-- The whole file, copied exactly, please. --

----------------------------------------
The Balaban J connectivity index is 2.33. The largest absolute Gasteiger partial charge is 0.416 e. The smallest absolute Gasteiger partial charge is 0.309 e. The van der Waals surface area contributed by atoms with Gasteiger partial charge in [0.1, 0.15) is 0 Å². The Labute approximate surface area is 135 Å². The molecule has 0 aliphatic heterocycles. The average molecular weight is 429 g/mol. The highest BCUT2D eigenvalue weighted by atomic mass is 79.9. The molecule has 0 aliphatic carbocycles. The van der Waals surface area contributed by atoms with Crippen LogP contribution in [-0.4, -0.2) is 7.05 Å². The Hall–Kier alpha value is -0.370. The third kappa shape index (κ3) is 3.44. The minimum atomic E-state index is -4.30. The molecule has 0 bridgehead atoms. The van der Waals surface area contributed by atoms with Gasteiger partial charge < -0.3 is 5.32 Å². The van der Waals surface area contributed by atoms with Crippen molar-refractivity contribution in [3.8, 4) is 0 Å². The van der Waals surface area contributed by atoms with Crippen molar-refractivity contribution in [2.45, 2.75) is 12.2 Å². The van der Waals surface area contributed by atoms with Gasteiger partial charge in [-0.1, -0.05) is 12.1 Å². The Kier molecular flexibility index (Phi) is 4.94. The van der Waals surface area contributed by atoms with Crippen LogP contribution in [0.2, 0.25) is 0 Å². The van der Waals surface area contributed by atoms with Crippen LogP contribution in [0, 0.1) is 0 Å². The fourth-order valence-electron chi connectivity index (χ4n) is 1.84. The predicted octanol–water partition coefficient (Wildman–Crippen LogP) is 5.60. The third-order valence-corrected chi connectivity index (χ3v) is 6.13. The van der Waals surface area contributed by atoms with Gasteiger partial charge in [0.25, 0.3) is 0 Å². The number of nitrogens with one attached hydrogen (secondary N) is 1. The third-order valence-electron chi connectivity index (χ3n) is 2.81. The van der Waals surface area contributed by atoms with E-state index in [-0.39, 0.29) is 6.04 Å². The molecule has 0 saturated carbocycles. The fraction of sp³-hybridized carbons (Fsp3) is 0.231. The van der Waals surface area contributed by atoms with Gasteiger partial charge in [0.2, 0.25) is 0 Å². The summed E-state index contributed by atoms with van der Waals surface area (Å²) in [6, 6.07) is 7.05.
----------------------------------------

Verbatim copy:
The Balaban J connectivity index is 2.33. The largest absolute Gasteiger partial charge is 0.416 e. The smallest absolute Gasteiger partial charge is 0.309 e. The van der Waals surface area contributed by atoms with Gasteiger partial charge in [0.1, 0.15) is 0 Å². The Labute approximate surface area is 135 Å². The molecule has 0 aliphatic heterocycles. The average molecular weight is 429 g/mol. The highest BCUT2D eigenvalue weighted by atomic mass is 79.9. The molecule has 0 aliphatic carbocycles. The van der Waals surface area contributed by atoms with Crippen LogP contribution in [-0.4, -0.2) is 7.05 Å². The Hall–Kier alpha value is -0.370. The third kappa shape index (κ3) is 3.44. The minimum atomic E-state index is -4.30. The molecule has 0 bridgehead atoms. The van der Waals surface area contributed by atoms with Gasteiger partial charge < -0.3 is 5.32 Å². The van der Waals surface area contributed by atoms with Crippen molar-refractivity contribution in [3.8, 4) is 0 Å². The van der Waals surface area contributed by atoms with Crippen molar-refractivity contribution in [2.45, 2.75) is 12.2 Å². The van der Waals surface area contributed by atoms with Gasteiger partial charge in [-0.1, -0.05) is 12.1 Å². The Kier molecular flexibility index (Phi) is 4.94. The van der Waals surface area contributed by atoms with Crippen LogP contribution in [0.2, 0.25) is 0 Å². The van der Waals surface area contributed by atoms with Crippen LogP contribution in [0, 0.1) is 0 Å². The fourth-order valence-electron chi connectivity index (χ4n) is 1.84. The predicted octanol–water partition coefficient (Wildman–Crippen LogP) is 5.60. The third-order valence-corrected chi connectivity index (χ3v) is 6.13. The van der Waals surface area contributed by atoms with Gasteiger partial charge in [0.25, 0.3) is 0 Å². The number of nitrogens with one attached hydrogen (secondary N) is 1. The third-order valence-electron chi connectivity index (χ3n) is 2.81. The van der Waals surface area contributed by atoms with E-state index in [-0.39, 0.29) is 6.04 Å². The molecule has 0 saturated carbocycles. The fraction of sp³-hybridized carbons (Fsp3) is 0.231. The van der Waals surface area contributed by atoms with Gasteiger partial charge in [0.2, 0.25) is 0 Å². The summed E-state index contributed by atoms with van der Waals surface area (Å²) in [6, 6.07) is 7.05.